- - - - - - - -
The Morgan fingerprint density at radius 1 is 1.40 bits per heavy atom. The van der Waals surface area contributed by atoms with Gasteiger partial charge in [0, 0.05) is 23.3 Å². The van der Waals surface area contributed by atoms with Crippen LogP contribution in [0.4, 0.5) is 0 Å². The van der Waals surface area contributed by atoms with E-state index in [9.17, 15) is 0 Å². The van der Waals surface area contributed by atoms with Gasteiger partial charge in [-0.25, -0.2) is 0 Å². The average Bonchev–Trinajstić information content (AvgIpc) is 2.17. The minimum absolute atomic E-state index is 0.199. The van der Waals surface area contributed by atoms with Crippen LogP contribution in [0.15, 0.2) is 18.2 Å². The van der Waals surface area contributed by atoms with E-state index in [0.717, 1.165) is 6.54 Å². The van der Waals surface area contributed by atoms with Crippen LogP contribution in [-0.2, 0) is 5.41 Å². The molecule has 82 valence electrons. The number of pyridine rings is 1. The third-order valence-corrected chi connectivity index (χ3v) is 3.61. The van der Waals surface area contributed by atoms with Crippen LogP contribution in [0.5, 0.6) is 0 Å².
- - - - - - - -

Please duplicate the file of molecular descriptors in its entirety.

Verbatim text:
The Morgan fingerprint density at radius 1 is 1.40 bits per heavy atom. The van der Waals surface area contributed by atoms with Gasteiger partial charge in [0, 0.05) is 23.3 Å². The van der Waals surface area contributed by atoms with Crippen LogP contribution in [0.4, 0.5) is 0 Å². The van der Waals surface area contributed by atoms with E-state index in [9.17, 15) is 0 Å². The van der Waals surface area contributed by atoms with Gasteiger partial charge in [-0.25, -0.2) is 0 Å². The average Bonchev–Trinajstić information content (AvgIpc) is 2.17. The minimum absolute atomic E-state index is 0.199. The van der Waals surface area contributed by atoms with Crippen LogP contribution in [0.15, 0.2) is 18.2 Å². The van der Waals surface area contributed by atoms with E-state index in [0.717, 1.165) is 6.54 Å². The van der Waals surface area contributed by atoms with Crippen LogP contribution in [-0.2, 0) is 5.41 Å². The molecule has 82 valence electrons. The number of pyridine rings is 1. The third-order valence-corrected chi connectivity index (χ3v) is 3.61. The van der Waals surface area contributed by atoms with Crippen LogP contribution in [0.5, 0.6) is 0 Å².